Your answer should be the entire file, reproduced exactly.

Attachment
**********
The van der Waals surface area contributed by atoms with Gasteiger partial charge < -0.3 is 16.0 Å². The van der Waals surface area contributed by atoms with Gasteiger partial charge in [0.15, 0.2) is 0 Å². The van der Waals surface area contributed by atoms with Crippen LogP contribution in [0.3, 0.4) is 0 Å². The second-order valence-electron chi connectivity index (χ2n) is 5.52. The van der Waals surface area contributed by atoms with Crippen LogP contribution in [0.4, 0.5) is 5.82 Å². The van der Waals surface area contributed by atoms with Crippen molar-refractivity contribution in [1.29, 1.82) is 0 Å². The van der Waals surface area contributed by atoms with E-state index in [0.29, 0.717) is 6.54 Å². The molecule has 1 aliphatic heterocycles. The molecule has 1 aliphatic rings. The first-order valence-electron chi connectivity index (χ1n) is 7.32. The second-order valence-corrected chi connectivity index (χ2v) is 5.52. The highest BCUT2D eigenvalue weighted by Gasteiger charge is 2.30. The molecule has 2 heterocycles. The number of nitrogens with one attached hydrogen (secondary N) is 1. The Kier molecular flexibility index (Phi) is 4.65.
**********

The van der Waals surface area contributed by atoms with Gasteiger partial charge < -0.3 is 16.0 Å². The van der Waals surface area contributed by atoms with Gasteiger partial charge in [0.15, 0.2) is 0 Å². The van der Waals surface area contributed by atoms with Crippen LogP contribution in [0.3, 0.4) is 0 Å². The second-order valence-electron chi connectivity index (χ2n) is 5.52. The van der Waals surface area contributed by atoms with Crippen LogP contribution in [0.4, 0.5) is 5.82 Å². The van der Waals surface area contributed by atoms with Crippen molar-refractivity contribution in [1.29, 1.82) is 0 Å². The van der Waals surface area contributed by atoms with E-state index in [0.29, 0.717) is 6.54 Å². The molecule has 1 aliphatic heterocycles. The molecule has 1 aliphatic rings. The first-order valence-electron chi connectivity index (χ1n) is 7.32. The second-order valence-corrected chi connectivity index (χ2v) is 5.52. The highest BCUT2D eigenvalue weighted by Gasteiger charge is 2.30. The molecule has 2 heterocycles. The number of nitrogens with one attached hydrogen (secondary N) is 1. The Kier molecular flexibility index (Phi) is 4.65.